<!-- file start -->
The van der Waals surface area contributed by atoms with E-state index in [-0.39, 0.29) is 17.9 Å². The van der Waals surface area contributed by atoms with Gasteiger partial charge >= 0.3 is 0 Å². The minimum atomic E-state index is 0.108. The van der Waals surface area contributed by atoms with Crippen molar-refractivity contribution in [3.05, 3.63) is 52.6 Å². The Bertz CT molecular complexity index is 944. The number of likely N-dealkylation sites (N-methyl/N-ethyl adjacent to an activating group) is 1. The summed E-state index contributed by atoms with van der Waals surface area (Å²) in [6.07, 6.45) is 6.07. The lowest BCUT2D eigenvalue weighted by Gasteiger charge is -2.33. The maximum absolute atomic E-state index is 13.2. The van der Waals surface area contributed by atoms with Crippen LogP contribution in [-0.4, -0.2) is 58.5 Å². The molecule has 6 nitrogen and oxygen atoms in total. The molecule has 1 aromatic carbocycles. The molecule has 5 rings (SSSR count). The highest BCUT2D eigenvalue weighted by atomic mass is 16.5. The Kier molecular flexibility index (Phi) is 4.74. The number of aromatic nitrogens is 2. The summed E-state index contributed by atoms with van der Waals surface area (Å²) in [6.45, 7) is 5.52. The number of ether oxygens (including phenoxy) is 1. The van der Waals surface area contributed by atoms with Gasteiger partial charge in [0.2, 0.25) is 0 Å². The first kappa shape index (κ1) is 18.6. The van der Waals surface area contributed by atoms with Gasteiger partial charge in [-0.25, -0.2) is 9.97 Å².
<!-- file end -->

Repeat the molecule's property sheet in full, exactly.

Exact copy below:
The van der Waals surface area contributed by atoms with E-state index in [-0.39, 0.29) is 17.9 Å². The van der Waals surface area contributed by atoms with Gasteiger partial charge >= 0.3 is 0 Å². The minimum atomic E-state index is 0.108. The van der Waals surface area contributed by atoms with Crippen molar-refractivity contribution in [3.05, 3.63) is 52.6 Å². The Bertz CT molecular complexity index is 944. The number of likely N-dealkylation sites (N-methyl/N-ethyl adjacent to an activating group) is 1. The summed E-state index contributed by atoms with van der Waals surface area (Å²) in [6.07, 6.45) is 6.07. The lowest BCUT2D eigenvalue weighted by Gasteiger charge is -2.33. The maximum absolute atomic E-state index is 13.2. The van der Waals surface area contributed by atoms with Crippen LogP contribution in [-0.4, -0.2) is 58.5 Å². The molecule has 6 nitrogen and oxygen atoms in total. The molecule has 1 aromatic carbocycles. The molecule has 5 rings (SSSR count). The highest BCUT2D eigenvalue weighted by atomic mass is 16.5. The Kier molecular flexibility index (Phi) is 4.74. The number of aromatic nitrogens is 2. The summed E-state index contributed by atoms with van der Waals surface area (Å²) in [6.45, 7) is 5.52. The number of ether oxygens (including phenoxy) is 1. The van der Waals surface area contributed by atoms with Gasteiger partial charge in [0.2, 0.25) is 0 Å². The first kappa shape index (κ1) is 18.6. The van der Waals surface area contributed by atoms with Gasteiger partial charge in [-0.25, -0.2) is 9.97 Å².